In late March I had the great pleasure of staying in a cottage on the edge of Joshua Tree National Park, California. Each day I hiked and explored with my family. Having never spent time in a desert before, the landscape was a totally new environment for me. What made it even more amazing was that we had arrived at the cusp of winter and spring.
Everywhere I looked I could see new life bursting out of seemingly dead plants and shrubs. It was breathtaking to watch the full moon sink behind the snow caps of the San Bernadino mountains as the sun rose, blushing the mountains of the park. My ears soon tuned in to the noisy cactus wren that sang from the top of a telephone pole and the courting of white winged doves. Each morning I watched for the Anna’s humming bird that visited the new blooms of the manzanita tree. My son and I would visit the wash behind the cottage to examine the footprints in the sand–ground squirrel, jack rabbit, lizard. We learned the names of the many cacti in our yard as they came into flower. And chasing him up and over the huge golden granite boulders in the park, I felt like a little kid all over again.
I came home renewed and not a little in love.
I’ve long loved Joshua trees – lived in the Mojave desert for nearly a year when I was a child. Nothing is more beautiful than a flowering desert!
Thanks for commenting, Robert. The extraordinary resilience of the plants and animals blew me away. Beauty at every turn!
I’m glad I don’t live in the desert, but it certainly is beautiful to visit.
Looks like a wonderful place to explore:)
Hope to go back and camp there sometime. The camping sites are amazing! Thanks for reading, Karina.
The desert is a marvelous place, Melissa. I’ve camped at Joshua before and wandered in among the rocks and cacti. I get the ‘love’ bit. Thanks for sharing. –Curt
Thanks, Curt. Yes, something very special about that place. I even had to check out the Integratron – quite a vibe!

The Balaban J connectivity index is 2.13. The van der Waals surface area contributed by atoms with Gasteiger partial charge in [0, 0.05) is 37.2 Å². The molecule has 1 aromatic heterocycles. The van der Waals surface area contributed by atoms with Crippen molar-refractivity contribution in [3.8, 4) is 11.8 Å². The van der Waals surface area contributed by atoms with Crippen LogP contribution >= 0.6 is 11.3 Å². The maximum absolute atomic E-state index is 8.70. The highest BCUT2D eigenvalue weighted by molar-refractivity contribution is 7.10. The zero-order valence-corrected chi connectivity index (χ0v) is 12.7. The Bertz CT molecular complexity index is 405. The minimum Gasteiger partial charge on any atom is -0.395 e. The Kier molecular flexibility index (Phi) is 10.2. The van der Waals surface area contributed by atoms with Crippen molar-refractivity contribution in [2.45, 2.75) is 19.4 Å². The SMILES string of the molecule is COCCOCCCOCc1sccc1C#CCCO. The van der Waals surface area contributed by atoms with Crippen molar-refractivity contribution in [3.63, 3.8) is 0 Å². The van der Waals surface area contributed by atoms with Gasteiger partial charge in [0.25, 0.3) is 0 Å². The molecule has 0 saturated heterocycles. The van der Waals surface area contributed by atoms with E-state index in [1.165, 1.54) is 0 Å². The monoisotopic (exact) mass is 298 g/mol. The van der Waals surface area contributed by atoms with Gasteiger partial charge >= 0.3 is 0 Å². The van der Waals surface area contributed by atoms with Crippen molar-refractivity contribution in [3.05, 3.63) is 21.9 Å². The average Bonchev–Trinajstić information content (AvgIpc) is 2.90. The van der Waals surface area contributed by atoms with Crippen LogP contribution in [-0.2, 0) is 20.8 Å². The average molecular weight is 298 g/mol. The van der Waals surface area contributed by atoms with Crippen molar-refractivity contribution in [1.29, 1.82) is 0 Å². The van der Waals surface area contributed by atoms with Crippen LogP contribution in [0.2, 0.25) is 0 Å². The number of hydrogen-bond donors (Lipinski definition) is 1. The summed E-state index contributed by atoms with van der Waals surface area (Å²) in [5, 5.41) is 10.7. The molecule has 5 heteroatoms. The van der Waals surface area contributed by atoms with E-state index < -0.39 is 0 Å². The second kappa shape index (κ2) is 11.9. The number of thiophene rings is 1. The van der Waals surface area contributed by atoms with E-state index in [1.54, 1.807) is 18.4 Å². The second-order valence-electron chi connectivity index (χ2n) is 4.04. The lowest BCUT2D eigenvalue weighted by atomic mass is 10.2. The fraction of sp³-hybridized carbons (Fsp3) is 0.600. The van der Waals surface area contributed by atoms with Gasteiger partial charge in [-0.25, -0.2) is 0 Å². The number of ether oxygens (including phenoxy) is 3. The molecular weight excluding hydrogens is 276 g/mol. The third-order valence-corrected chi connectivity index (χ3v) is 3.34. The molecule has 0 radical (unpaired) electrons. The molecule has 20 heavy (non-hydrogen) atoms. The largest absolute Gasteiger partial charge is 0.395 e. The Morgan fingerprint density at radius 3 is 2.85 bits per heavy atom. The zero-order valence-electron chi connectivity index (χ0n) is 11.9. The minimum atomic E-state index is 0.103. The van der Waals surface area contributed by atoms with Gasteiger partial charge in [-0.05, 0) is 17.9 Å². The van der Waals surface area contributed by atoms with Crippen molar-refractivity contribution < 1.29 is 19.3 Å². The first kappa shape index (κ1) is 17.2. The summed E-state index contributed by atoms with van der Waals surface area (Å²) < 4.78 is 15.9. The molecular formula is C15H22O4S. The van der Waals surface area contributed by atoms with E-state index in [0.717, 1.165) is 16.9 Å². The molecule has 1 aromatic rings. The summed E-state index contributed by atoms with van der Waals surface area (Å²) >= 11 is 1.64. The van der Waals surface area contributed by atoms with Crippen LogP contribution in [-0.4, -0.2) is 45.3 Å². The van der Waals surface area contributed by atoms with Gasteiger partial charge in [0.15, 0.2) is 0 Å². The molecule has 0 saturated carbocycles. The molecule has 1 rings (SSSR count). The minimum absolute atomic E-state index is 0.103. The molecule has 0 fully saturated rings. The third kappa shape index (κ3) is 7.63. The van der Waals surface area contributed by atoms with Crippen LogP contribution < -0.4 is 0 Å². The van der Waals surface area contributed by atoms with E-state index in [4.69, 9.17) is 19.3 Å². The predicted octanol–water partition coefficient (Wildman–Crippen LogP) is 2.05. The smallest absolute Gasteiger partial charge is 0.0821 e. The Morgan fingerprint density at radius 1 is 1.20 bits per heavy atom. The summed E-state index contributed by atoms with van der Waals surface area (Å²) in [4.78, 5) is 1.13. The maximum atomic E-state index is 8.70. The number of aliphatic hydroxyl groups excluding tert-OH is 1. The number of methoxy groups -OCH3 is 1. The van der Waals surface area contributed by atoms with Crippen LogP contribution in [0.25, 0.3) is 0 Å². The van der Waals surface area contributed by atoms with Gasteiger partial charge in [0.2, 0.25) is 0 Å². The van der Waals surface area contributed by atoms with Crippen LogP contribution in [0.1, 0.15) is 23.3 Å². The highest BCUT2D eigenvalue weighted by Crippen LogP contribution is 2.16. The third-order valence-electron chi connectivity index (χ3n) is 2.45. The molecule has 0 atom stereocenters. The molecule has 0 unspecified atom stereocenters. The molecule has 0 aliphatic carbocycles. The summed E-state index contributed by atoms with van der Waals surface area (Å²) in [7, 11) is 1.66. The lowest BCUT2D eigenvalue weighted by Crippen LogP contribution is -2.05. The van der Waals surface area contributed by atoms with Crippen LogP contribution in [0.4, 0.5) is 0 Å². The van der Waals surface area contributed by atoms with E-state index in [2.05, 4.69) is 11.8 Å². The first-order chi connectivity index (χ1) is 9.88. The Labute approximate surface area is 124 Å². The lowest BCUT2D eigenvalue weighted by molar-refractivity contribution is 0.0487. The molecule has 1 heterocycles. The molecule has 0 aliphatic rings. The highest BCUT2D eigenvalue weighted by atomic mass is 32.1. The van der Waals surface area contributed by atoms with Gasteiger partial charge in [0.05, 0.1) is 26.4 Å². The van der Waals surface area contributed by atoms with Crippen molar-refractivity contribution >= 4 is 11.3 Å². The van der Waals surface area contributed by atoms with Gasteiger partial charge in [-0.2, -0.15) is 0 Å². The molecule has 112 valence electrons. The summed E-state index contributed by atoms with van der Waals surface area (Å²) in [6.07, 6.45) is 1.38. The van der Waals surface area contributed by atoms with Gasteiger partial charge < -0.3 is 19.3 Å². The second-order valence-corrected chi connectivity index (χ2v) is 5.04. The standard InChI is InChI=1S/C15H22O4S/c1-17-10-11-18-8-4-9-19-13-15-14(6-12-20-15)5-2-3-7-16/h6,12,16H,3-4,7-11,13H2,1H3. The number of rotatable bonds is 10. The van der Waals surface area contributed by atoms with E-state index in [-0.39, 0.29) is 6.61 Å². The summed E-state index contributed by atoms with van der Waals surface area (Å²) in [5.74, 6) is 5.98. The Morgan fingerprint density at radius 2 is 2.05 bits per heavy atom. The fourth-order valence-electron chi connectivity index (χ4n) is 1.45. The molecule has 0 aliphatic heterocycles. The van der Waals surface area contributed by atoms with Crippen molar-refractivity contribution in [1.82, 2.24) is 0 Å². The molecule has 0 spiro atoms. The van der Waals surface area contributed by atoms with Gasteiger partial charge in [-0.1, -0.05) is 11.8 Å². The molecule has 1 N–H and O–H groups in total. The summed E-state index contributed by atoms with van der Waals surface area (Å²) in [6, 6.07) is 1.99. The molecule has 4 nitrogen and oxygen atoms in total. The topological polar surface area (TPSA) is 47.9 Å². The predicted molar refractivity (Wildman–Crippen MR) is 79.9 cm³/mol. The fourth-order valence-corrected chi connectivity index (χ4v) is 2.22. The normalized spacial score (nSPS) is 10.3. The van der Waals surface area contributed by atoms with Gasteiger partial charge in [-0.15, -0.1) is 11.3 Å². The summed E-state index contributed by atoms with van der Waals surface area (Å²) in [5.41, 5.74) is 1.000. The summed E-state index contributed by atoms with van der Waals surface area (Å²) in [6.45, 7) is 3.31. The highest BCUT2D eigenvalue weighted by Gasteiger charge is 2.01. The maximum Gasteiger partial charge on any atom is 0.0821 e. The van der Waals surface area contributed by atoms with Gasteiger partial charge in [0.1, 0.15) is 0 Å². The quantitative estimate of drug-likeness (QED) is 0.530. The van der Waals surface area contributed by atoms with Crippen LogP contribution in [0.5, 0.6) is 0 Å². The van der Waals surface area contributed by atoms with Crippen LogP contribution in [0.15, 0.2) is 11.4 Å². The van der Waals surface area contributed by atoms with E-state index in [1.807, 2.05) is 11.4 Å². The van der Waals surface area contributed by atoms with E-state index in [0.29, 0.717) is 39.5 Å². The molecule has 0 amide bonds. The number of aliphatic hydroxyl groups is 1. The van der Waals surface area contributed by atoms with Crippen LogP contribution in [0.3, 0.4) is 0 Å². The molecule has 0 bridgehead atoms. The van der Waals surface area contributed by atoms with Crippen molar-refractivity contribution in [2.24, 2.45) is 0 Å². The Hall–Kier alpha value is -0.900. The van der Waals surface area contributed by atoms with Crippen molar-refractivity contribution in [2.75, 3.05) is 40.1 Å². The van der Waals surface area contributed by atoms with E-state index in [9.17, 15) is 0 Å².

Amazing!!! What a beautiful and reviving trip!
Thanks, Angie. This country never ceases to amaze me with its many beautiful faces.
LOVED THE BLOG AND THE PICTURES! bernice >
Thanks, Bernice. What a great vacation!
That sounds like a lovely vacation–a real break from routine. And the photos are amazing! You should publish a book of them.
Kind of you to say so, Adele. I get very snappy happy around nature.
I’m glad you had the opportunity to visit my country, the Great Basin desert. It is a place of distinct, undeniable beauty, which you captured so well. I hope I get to read a poem or two about your experience as it ripens with memory. Perhaps sometime I’ll visit beautiful Ireland and the British Isles, the land of my forebears.
Roger, so glad to get to know your neck of the woods. I’m not a little envious. And yes, I hope some day you get to the other side of the Atlantic and fall a little in love.
It is amazing how much life there is in a desert Melissa! Thaks for sharing some of the beauty there. It was a wonderful time of refreshment for you and the family, and that is the beautiful renewing gift enjoying the nature and world around us brings as we explore and appreciate it.
I did indeed feel very lucky to share the desert experience with my 8 year old son.
My deserts are slightly different than the Mojave but so many familiar (reptilian, succulent) faces! It’s a gift that only few seem to appreciate; I’m so glad you and your son were able to experience it together.
Thanks, Sunshine. It wasn’t hard to love it – it was so full of life.
Hope that’s not your last visit to a desert Melissa!
I have a feeling it will be the first of many. Thanks for reading, Michael.